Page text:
Human behavior plays a central role in the maintenance of health, and the prevention of disease. With an eye to lowering the substantial morbidity and mortality associated with health-related behavior, health professionals have turned to models of behavior change to guide the development of strategies that foster self-protective action, reduce behaviors that increase health risk, and facilitate effective adaptation to and coping with illness. Several decades of concerted effort to promote health and decrease risk through individual behavior change have produced successes, failures, and lessons learned.
Human behavior plays a central role in the maintenance of health and the prevention of disease. Growing evidence suggests that effective programs to change individual health behavior require a multifaceted approach to helping people adopt, change, and maintain behavior. For example, strategies for establishing healthy eating habits in children and adolescents might be quite ineffective for changing maladaptive eating behaviors—that is, when they are used to substitute one pattern for another—in the same population (e.g., Jeffery et al., 2000). Similarly, maintaining a particular behavior over time might require different strategies than will establishing that behavior in the first place (e.g., Ockene et al., 2000). Models of behavior change have been developed to guide strategies to promote healthy behaviors and facilitate effective adaptation to and coping with illness.
One of the strategies that is being used by employers and health insurance companies is to provide incentives to individuals to engage in healthy behaviors. Do you support this approach?
Yes, I definitely support these incentives provided as employees who have desk jobs, do not get much exercise in general. Healthy behaviors such as getting up and taking a break every 2 hours, taking a walk, ensuring proper usage of back support and ergonomics for typing would decrease carpel tunnel syndromes, back pains and other injuries which would benefit the company by not paying for work compensation. Also having a gym in the company would be a great benefit for the employees as well.
Is there some financial incentives that we can provide to employees that may be effective?
Some companies have offered annual raises, or even an annual bonus to the best performers of healthy behavior. These kinds of financial incentives do usually make employees think about the change in a whole new light. All the guidelines of the healthy behavior program should be given to everyone that is willing to participate. Make sure that these and other incentive’s are monitored closely so the employee does not feel slighted by a missed bonus or raise.
My company currently offers wellness bonuses. These bonuses are our unused sick time. At the end of the fiscal year we can either cash them out for the bonus, or bank them for later use. Wellness programs can also penalize employees for not participating or having an categorized unhealthy life style. The link below is to an article that describes how large companies’ like Wal-Mart and Pepsi, charge there employees higher premiums for not participating in the wellness program. The gave of an example of a smoker vs non-smoker. The smoker paid $2000 more in premiums than the non-smoker. The article discussed how this practice and penalties will increase with the Affordable Care Act.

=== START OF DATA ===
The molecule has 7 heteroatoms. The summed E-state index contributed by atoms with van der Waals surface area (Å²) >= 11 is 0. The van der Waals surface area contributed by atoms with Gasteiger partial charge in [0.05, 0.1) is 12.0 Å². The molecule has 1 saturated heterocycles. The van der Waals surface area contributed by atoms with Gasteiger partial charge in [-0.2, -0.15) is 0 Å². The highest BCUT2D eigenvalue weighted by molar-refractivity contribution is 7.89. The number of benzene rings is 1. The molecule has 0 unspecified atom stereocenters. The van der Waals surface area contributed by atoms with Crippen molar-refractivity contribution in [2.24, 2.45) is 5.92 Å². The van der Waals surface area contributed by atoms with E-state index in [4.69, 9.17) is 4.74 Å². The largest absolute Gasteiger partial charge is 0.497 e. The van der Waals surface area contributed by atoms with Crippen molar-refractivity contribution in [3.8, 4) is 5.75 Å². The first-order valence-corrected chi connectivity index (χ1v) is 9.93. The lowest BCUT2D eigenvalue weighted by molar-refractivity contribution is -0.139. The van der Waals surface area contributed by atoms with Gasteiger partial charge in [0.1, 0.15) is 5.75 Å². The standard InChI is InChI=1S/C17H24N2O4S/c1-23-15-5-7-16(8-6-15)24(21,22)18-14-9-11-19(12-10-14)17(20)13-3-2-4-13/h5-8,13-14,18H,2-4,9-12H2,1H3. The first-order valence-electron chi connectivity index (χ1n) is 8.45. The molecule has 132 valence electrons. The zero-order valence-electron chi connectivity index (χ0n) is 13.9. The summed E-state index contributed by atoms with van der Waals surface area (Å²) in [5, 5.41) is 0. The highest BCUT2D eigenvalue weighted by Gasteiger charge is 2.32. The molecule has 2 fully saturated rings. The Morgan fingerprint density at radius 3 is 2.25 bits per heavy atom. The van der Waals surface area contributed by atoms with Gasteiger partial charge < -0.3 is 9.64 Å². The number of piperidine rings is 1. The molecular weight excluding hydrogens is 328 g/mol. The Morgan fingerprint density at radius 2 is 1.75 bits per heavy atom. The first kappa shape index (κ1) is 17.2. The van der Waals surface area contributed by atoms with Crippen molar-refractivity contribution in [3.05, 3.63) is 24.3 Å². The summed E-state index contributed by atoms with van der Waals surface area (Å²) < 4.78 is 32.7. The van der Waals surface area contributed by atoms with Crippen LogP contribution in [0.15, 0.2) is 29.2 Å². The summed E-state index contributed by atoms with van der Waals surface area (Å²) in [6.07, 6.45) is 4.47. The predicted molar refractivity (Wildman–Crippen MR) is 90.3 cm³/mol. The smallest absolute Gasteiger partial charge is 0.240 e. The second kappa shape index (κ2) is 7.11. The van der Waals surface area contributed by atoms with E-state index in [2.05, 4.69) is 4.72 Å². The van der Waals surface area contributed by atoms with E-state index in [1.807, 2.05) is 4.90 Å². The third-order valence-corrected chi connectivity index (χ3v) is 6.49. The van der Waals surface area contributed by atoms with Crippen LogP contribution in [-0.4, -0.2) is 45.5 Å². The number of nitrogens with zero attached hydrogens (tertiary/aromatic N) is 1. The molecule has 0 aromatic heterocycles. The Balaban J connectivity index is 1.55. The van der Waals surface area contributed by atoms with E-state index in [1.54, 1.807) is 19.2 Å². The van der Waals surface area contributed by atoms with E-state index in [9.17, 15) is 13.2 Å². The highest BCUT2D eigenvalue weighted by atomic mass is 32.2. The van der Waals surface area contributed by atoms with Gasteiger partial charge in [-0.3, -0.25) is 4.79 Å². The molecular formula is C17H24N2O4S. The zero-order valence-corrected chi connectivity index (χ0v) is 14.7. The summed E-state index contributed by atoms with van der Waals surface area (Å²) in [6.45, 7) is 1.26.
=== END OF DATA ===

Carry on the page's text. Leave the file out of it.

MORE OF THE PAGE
“As Company Wellness Programs Grow, Effectiveness of Finical Incentives Debated”
What do you think of the types of employer programs that are idenfied in this post? Do you think they are effective? Should employees be required to participate? What are the benefits?
I think its good but maybe the cost could be reduced. Its good because the purpose of the program is to increase health prevention and health awareness. The Health Reform Act wants more health prevention to make people aware of their health choices and empowers them to become healthier by implementing programs to address’s questions that could prevent illnesses as well as injuries thus reducing the cost of health care.
Health promotion, also known as primordial prevention aims to help people increase control over and improve their health. Although it may have an effect on specific diseases, it has a more general aim: to enhance health in order to develop the person’s resistance to the adverse influences of physical and social environments. Illness prevention involves actions to eliminate or minimize conditions known to cause or contribute to different diseases.
Curative Approach is used by treating the illness (cure), where preventative approach is used to prevent the illness such as a healthy lifestyle change or going for medical tests that your healthcare suggest or require a head of time. With that said, in my household we are take a preventative approach we all take vitamins and try to eat healthy on a daily basis, in which this helps with the costs of doctor visits during the year. I have noticed that my children have a healthy check up visit, which requires me to take them once a year for a physical or their routine shots. It has worked for my family. I would like to think that the curative approach will more doctor visits, more money spent, and less of me going to work. This wouldn’t make me a happy camper by using this type of cuarative approach.